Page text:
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Sold into modern slavery

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Sold into modern slavery

An increasing number of African women are being lured to work as domestics in the Middle East where they are exploited both by recruiters and employers. New African correspondent Epajjar Ojulu talked to one of these ‘modern-day slaves’.

As in other African countries, the rising number of unemployed is driving Uganda’s youth to the oil-rich Middle East in search of work.

The government, which is facing criticism for failing to create jobs for up to 80% of the estimated 400,000 school leavers and graduates from universities and tertiary institutions, according to the statistics, has flung the doors open for anyone wishing to find a job outside the country by liberalising the labour export sector. 

At the moment the Ministry of Gender, Labour and Social Development does not regulate the activities of agencies specialising in recruiting locals to work overseas beyond requiring them to give updated reports on the volume and destination of workers, says John Ogutu, a senior labour officer.

An attempt by Mukono Municipality Member of Parliament, Betty Nambooze in July to introduce legislation to monitor and regulate the activities of such labour-export firms has been put on hold for now.

Janey Mukwaya, the Gender, Labour and Social Services Minister until December, has said that about 150 firms are licensed to recruit labour and have to date sent over 200,000 youths to work in the Middle East, mainly as unskilled and semi-skilled labourers, domestic workers and security guards.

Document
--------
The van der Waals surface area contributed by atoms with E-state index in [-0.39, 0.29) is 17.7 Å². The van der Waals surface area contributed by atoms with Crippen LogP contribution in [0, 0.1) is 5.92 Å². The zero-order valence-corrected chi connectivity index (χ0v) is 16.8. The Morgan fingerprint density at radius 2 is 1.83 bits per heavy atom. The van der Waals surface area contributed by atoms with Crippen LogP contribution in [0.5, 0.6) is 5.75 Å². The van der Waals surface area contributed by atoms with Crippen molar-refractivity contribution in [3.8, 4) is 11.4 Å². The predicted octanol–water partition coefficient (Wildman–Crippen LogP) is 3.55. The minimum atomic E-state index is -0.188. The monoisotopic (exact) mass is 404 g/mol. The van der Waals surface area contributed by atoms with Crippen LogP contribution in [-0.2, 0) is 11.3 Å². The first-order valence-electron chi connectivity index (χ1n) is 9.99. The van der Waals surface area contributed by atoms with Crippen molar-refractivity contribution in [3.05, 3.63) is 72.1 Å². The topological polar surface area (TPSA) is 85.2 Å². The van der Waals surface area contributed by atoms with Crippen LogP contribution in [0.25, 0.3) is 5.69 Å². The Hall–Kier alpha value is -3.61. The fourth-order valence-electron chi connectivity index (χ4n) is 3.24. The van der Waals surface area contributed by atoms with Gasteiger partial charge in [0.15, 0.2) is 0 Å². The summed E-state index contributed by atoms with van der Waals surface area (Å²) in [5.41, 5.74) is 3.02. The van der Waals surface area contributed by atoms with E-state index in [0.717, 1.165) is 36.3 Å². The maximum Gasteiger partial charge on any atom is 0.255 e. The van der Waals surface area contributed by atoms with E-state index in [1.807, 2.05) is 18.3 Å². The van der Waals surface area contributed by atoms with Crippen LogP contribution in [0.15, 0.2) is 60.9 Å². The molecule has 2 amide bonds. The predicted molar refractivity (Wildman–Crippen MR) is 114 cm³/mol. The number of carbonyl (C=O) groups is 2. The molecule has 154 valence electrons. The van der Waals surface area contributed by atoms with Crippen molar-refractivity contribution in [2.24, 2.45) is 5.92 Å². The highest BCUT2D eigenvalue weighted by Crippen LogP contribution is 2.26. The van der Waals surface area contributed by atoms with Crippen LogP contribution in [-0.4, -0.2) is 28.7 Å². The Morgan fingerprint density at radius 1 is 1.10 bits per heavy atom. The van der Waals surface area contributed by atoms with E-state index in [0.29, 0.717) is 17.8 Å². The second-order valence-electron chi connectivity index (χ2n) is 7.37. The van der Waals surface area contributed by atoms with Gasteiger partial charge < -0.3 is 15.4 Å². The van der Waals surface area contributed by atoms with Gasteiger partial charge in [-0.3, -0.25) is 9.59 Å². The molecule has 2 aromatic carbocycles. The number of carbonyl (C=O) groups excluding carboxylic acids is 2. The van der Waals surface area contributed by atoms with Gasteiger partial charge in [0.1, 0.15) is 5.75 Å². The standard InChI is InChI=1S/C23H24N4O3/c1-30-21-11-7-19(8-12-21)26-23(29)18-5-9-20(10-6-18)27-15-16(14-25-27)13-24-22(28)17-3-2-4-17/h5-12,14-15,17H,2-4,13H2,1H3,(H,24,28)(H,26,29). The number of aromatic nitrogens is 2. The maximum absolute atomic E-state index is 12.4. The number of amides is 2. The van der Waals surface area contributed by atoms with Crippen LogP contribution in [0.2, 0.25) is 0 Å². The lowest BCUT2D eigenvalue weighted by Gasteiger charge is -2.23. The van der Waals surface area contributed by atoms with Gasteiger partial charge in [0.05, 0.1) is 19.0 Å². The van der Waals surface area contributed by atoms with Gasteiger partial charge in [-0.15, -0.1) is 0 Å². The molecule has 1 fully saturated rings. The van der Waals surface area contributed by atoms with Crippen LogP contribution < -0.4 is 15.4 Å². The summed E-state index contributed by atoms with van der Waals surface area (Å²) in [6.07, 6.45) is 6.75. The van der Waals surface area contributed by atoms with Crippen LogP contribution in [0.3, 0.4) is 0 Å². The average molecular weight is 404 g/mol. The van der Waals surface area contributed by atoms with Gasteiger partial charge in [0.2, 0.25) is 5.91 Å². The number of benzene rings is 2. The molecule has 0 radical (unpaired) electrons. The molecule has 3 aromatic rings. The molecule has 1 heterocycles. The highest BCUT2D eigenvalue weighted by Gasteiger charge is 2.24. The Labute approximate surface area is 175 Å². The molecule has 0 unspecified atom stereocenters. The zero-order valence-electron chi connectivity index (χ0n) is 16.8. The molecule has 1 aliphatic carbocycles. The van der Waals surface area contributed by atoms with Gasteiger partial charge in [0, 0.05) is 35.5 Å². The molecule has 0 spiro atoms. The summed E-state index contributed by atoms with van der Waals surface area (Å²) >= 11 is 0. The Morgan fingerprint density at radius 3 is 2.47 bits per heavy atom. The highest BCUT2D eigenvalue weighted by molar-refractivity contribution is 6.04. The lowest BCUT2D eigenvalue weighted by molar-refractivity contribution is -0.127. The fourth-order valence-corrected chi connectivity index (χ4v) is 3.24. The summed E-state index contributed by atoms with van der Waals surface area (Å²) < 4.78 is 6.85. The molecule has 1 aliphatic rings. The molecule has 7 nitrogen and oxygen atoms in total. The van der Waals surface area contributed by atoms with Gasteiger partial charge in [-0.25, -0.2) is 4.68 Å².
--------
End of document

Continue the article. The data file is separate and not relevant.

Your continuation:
She is probably unaware of the tens of thousands more, most of them the illiterate and semi-illiterate, excluded by licensed firms, which demand applicants have the minimum qualification of secondary school education.

Human traffickers

Some, including those with requisite qualifications, have been driven into the hands of human traffickers by the bureaucracy and the fees demanded by licensed firms. The trackers promise instant jobs.

In August, top executives of three prominent firms were arrested after numerous job seekers petitioned the police that they had not got jobs promised up to two years ago, after paying the required fee of up to Ush7m ($2,000). Human traffickers have apparently taken advantage of the negative publicity against licensed firms to lure youths desperate for jobs. 

Although thousands of girls have secured domestic work in the Middle East, the opposition MP for Mukono Municipality, Betty Nambooze, says she is receiving distress messages from dozens of them, complaining about mistreatment by their employers.

Other MPs from constituencies within and outside Kampala, where most recruitment is done, have acknowledged receiving similar messages. Nambooze says that through the pressure she has exerted, some of the women have been sent back home.

Ugandan woman recounts her ordeal

One of them is a 45-year-old mother of six, Rosemary Oduya. She narrates her ordeal to New African: “Since I did not have formal education I do not know how to write or read. With six children to take care of after their father abandoned them, I was persuaded by someone that I could find a job as a housemaid in an Arab country. I was introduced to a Muslim lady near Kampala city, who could help me find the job.” 

Rosemary Oduya, who was reluctant to have her photo published over safety concerns, continues: “The lady, referred to as ‘Hajat’, sounded kind and sympathised with me. She assured me that I would get a job within three weeks. She asked for and I gave her my national identification card to enable her to process a passport.